I give it a 7 because of the reasons above, and it really was a better than average movie, but it wasn't the blowout 10 I semi-expected. After X-Men 3 came out I had lowered my expectations a bit, and where if X3 had more it could've been better if Spider-Man 3 would've had less...or had the right stuff in the time it had its flaws, it could have definitely been better. The pacing and humor were off, and the feel of the film didn't match the feel of the previous films in tone or spirit.
Possibly Worst Vampire Film Ever Made
As a vampire enthusiast I was quite excited to watch this film, and yet I was disappointed with what I watched.
The story has some merit I guess, and the characterization is a little over simplified. They at least seemed to try to make this a good film, and while watching I was ever hopeful that they would succeed.
The acting is believable at best, and the urban atmosphere is greatly accomplished. Yet in the end it still leaves something to be desired, and not everything is explained to satisfaction.
On the level of being a vampire film I do not believe it adds anything entirely new or sufficient to vampire mythos at all. In fact, the main plot seems to be a thematic rip off of "The Monster Squad" minus the other monsters, hero kids, or scary German guy (that last part may have been a spoiler, not sure though).
In conclusion, if you want to see a vampire film with a 99% African-American cast, 1972's "Blacula" is a million times better than this low budget disaster.
Superman Returns (2006)
What Superman 3 Should Have Been
First off, this was my first time ever seeing a Superman movie on the big screen. I have seen the original quadrilogy, but only on DVD and TV. This movie was actually worth the anticipation that built up while watching the previews. Once the lights dimmed, the Warner Bros. logo came up, and then the original Superman theme started as the credits rolled through space (a more detailed space than before, I might add) it was like pure magic.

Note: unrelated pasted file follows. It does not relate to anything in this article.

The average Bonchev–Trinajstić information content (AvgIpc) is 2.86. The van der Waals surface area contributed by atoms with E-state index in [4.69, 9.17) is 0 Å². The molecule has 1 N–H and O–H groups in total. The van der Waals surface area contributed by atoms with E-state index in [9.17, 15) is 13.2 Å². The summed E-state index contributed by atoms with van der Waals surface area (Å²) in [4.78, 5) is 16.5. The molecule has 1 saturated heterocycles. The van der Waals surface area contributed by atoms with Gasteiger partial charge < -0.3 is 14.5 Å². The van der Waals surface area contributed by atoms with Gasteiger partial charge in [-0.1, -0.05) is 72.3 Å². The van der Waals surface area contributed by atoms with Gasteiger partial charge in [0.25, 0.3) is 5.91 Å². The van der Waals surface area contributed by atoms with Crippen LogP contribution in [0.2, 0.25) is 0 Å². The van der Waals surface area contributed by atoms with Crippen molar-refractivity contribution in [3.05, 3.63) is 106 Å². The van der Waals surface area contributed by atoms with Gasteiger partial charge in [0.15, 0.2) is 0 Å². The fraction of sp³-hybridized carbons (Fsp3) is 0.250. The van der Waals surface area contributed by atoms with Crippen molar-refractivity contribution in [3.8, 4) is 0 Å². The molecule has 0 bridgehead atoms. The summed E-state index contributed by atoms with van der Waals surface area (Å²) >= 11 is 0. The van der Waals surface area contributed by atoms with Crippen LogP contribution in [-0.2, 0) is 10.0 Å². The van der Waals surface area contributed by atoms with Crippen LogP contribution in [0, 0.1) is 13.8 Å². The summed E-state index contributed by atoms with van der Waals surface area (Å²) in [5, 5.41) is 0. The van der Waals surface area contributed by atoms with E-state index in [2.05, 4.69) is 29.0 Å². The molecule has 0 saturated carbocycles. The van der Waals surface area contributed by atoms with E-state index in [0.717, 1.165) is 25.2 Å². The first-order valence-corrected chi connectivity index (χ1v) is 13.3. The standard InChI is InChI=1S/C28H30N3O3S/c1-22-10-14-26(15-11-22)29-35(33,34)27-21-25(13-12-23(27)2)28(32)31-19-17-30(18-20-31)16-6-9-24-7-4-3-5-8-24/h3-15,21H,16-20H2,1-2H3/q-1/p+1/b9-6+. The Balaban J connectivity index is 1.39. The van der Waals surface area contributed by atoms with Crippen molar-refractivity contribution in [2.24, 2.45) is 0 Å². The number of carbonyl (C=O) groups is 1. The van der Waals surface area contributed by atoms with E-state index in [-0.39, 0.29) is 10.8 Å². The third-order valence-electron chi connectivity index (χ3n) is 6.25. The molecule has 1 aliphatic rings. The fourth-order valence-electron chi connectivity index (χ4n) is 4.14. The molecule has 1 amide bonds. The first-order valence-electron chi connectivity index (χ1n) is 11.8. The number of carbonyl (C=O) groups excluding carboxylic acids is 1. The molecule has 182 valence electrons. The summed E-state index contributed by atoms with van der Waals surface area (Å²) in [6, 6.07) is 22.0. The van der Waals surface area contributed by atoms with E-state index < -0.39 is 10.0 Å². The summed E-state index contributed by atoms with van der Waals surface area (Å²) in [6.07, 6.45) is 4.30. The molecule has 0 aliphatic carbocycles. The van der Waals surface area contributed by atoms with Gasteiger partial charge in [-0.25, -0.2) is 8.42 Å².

The film seems to pick up where Superman II left off. The characters are nearly flawless continuations of the Superman II characters, and watching Superman I & II before seeing this movie may be beneficial (especially if you haven't seen them in awhile).
Brandon Routh does incredible justice to the part, and we finally get to see what James Marsden can do as an actor. Kevin Spacey was magnificent, and Parker Posey was wonderful.
The film was very moving, and quite emotional. Everything seemed to work, to just click into place.
If you're a fan of Superman, or at least acquainted with almost any incarnation of the character, this film can be a greatly satisfying experience.
I will warn though that although the plot works, it is a bit, well, it's unique.
Overall it is a very powerful and emotional movie that may even bring a tear or two to your eyes during some moments.
I don't want to divulge too much, because part of the fun is trying to unravel the mysteries while they happen in the film, the surprise and shock of answers other media has never been bold enough to attempt.
This is not just a movie, but an experience. Bryan Singer has done what no other director has successfully done before...make a true to the source sequel to a movie made over 20 years ago.
Superman really has returned.